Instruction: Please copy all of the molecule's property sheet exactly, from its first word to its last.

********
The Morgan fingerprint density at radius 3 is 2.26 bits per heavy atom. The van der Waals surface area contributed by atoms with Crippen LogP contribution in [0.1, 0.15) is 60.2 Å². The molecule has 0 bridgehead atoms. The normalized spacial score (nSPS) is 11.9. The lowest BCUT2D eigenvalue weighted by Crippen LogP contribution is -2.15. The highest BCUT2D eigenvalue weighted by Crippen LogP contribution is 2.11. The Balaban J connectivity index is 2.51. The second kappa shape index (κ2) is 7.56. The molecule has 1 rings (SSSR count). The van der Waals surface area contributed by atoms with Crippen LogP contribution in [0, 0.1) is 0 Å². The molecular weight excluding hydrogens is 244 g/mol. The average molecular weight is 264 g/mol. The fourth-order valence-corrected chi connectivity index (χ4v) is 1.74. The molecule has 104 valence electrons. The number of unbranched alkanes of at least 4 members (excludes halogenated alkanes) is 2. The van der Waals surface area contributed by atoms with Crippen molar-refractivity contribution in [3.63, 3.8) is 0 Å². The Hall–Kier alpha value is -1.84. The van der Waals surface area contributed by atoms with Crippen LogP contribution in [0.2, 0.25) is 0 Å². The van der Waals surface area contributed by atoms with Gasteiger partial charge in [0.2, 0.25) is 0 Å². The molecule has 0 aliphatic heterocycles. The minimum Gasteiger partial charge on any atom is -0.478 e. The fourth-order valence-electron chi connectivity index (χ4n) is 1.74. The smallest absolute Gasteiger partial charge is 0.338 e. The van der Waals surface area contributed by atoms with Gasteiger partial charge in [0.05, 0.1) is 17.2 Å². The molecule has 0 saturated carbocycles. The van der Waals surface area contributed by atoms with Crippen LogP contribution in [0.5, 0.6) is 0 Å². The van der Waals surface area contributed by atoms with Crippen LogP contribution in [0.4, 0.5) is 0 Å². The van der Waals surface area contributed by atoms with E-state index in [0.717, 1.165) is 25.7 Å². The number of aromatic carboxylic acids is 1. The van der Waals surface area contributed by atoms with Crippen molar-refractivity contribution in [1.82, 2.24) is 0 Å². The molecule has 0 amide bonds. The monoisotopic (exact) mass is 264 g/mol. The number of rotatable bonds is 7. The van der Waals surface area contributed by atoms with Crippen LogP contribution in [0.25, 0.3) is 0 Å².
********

The Morgan fingerprint density at radius 3 is 2.26 bits per heavy atom. The van der Waals surface area contributed by atoms with Crippen LogP contribution in [0.1, 0.15) is 60.2 Å². The molecule has 0 bridgehead atoms. The normalized spacial score (nSPS) is 11.9. The lowest BCUT2D eigenvalue weighted by Crippen LogP contribution is -2.15. The highest BCUT2D eigenvalue weighted by Crippen LogP contribution is 2.11. The Balaban J connectivity index is 2.51. The second kappa shape index (κ2) is 7.56. The molecule has 1 rings (SSSR count). The van der Waals surface area contributed by atoms with Crippen LogP contribution in [0, 0.1) is 0 Å². The molecular weight excluding hydrogens is 244 g/mol. The average molecular weight is 264 g/mol. The fourth-order valence-corrected chi connectivity index (χ4v) is 1.74. The molecule has 104 valence electrons. The number of unbranched alkanes of at least 4 members (excludes halogenated alkanes) is 2. The van der Waals surface area contributed by atoms with Crippen molar-refractivity contribution in [3.63, 3.8) is 0 Å². The Hall–Kier alpha value is -1.84. The van der Waals surface area contributed by atoms with Crippen LogP contribution in [0.2, 0.25) is 0 Å². The van der Waals surface area contributed by atoms with Gasteiger partial charge in [0.2, 0.25) is 0 Å². The molecule has 0 aliphatic heterocycles. The minimum Gasteiger partial charge on any atom is -0.478 e. The fourth-order valence-electron chi connectivity index (χ4n) is 1.74. The smallest absolute Gasteiger partial charge is 0.338 e. The van der Waals surface area contributed by atoms with Gasteiger partial charge in [0.05, 0.1) is 17.2 Å². The molecule has 0 saturated carbocycles. The van der Waals surface area contributed by atoms with Crippen LogP contribution in [0.5, 0.6) is 0 Å². The van der Waals surface area contributed by atoms with Crippen LogP contribution in [0.4, 0.5) is 0 Å². The van der Waals surface area contributed by atoms with E-state index in [0.717, 1.165) is 25.7 Å². The number of aromatic carboxylic acids is 1. The van der Waals surface area contributed by atoms with Crippen molar-refractivity contribution in [1.82, 2.24) is 0 Å². The molecule has 0 amide bonds. The monoisotopic (exact) mass is 264 g/mol. The number of rotatable bonds is 7. The van der Waals surface area contributed by atoms with Crippen LogP contribution in [0.25, 0.3) is 0 Å².